Issues, questions and disputes about legal responsibilities/duties and rights pursuant to these duties usually don’t arise or usually are relatively uncomplicated while the LLC members and managers are dealing with each other honestly, openly, and fully, as in most businesses and situations. In my practice I handle situations and represent clients where legal responsibilities and rights and the actions and inactions of the people who are involved are seriously at issue. And you can see from the wording and definitions in these materials that there can be significant uncertainty and vagueness about exactly what the responsibilities and rights are and can be in different situations.

Duty of Loyalty. The duty of loyalty is limited to the following unless the operating agreement provides otherwise (again, you must read and understand the operating agreement):

Account and Accounting. An LLC member in a member-managed LLC, or a manager in a manger-managed LLC must account to the LLC and hold as a trustee any property, profit, or benefit, that the member or manager, respectively, derives in the conduct of the LLC or in the winding up of the LLC’s activities, or from the use of the LLC’s property including but not limited to the appropriation of an LLC opportunity.  Also take note whether a specific member or a specific manager is tasked with the function of accounting for the LLC.

Adverse Interest. Each member (in a member-managed LLC) and each manager (in a manager-managed LLC) must not deal with the LLC, or on behalf of a person with respect to the LLC, as an interest adverse to the LLC.

Competing with the LLC. Each member (in a member-managed LLC) and each manager (in a manager-managed LLC) must not compete with the LLC in the conduct of the LLC or in the winding up of the LLC’s activities.

Duty of Care. The duty of care in the conduct of the LLC or in the winding up of the LLC’s activities is limited to not committing gross negligence or reckless conduct, intentional misconduct, or a knowing violation of law. However, you must read and understand the operating agreement as it is permissible for the agreement to expand the standard of culpability to ordinary or simple negligence.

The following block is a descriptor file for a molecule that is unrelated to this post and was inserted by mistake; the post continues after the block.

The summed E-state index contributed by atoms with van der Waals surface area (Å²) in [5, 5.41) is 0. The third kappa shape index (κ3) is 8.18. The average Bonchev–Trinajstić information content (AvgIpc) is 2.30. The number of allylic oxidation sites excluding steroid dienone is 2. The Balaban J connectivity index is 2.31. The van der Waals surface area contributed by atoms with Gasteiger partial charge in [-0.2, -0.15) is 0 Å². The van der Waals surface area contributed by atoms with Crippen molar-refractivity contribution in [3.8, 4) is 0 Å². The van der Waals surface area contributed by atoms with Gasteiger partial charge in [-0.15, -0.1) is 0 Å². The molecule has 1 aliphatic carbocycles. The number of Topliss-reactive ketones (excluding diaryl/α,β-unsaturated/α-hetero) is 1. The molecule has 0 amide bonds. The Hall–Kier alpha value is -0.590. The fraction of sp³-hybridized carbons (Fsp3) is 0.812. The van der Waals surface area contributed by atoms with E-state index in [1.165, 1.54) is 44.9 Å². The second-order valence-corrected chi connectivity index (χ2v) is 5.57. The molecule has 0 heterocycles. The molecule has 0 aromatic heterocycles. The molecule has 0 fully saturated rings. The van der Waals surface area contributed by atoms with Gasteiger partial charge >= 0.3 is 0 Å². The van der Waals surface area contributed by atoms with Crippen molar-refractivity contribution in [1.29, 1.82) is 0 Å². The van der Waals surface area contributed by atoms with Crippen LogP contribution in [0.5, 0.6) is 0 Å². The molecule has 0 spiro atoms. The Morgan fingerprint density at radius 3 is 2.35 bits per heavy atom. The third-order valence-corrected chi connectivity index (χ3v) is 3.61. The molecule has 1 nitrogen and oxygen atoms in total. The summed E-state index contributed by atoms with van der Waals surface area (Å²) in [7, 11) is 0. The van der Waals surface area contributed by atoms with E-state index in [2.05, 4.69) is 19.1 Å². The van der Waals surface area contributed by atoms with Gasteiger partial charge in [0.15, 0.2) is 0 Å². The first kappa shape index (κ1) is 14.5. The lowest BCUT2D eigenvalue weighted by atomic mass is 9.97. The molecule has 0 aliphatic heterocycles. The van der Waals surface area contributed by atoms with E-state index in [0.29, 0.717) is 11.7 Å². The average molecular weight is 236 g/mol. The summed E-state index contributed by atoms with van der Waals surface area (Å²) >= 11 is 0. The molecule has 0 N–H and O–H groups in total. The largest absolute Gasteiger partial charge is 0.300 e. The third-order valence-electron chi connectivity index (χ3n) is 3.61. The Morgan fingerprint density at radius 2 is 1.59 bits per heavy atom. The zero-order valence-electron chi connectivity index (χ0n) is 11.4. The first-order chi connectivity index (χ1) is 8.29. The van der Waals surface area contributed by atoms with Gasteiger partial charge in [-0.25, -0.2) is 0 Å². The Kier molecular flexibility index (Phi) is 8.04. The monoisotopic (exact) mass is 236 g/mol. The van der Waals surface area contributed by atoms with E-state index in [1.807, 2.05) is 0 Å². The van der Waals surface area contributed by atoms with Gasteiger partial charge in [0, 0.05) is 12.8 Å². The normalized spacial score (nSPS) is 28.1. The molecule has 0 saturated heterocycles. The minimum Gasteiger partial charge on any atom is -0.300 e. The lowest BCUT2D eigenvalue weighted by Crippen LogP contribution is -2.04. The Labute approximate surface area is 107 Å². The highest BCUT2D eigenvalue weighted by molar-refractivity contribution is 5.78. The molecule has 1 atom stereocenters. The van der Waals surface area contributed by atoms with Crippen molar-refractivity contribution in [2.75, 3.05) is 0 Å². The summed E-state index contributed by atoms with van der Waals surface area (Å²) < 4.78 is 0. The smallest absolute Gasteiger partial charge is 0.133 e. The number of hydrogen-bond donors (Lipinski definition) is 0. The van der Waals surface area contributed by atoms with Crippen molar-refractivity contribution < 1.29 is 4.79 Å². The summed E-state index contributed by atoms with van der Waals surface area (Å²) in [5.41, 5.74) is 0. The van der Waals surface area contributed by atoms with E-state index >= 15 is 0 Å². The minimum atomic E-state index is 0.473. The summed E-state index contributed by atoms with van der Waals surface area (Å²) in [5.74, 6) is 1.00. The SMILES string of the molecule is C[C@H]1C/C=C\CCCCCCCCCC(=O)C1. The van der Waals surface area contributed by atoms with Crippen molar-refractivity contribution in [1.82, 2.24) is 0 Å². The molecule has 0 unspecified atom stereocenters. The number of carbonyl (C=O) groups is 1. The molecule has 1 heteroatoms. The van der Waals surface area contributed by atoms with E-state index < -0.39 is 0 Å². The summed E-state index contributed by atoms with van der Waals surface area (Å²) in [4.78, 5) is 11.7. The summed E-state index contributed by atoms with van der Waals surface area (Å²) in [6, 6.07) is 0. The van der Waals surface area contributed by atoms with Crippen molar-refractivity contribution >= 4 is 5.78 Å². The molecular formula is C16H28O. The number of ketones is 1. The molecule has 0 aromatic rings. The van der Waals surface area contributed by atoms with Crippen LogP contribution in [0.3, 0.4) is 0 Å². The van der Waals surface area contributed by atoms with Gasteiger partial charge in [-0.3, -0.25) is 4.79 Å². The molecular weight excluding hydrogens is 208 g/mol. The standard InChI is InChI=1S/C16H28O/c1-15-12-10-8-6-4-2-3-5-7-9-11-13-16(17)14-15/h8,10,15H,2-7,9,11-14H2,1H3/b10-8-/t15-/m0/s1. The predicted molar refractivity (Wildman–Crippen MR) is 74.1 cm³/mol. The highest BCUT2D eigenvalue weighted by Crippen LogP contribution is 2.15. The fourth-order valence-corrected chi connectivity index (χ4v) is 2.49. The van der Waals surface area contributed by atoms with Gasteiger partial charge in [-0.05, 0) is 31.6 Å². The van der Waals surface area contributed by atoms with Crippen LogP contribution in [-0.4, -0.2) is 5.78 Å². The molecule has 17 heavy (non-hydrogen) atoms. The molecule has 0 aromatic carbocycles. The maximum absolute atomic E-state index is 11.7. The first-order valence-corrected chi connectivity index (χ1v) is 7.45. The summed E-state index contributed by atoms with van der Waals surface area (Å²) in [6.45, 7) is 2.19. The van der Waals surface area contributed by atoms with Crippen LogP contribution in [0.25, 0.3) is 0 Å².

Duty of Good Faith and Fair Dealing. In both a member-managed and in a manager-managed LLC, members and managers have a duty of good faith and fair dealing to the LLC and to the other members – for example, to not obtain an advantage or benefit by any misrepresentation or concealment or other means. And this is true whether the duties arise under the California Revised Uniform Limited Liability Company Act (CRULLCA) or the LLC’s operating agreement. A duty of good faith and fair dealing is a duty of care; however, you can also see that it is a duty of care that is separate from the culpability standards.

Thank you for reading this post. I ask that you also pass it along to other people who would be interested as it is through collaboration that great things and success occur more quickly. And please also subscribe to this blog and my other blog (see below), and connect with me on LinkedIn and Twitter.

Every case and situation is different. You do need to consult with an attorney and other professionals about your particular situation. This post is not a solicitation for legal or other services inside of or outside of California, and, of course, this post only is a summary of information that changes from time to time, and does not apply to any particular situation or to your specific situation. So . . . you cannot rely on this post for your situation or as legal or other professional advice or representation.

Best to you, David Tate, Esq. (and inactive California CPA) – practicing in California only.

Blogs: California trust, estate, and elder abuse litigation and contentious administrations http://californiaestatetrust.com; D&O, audit committee, governance, litigation, investigations, liability, and risk management http://auditcommitteeupdate.com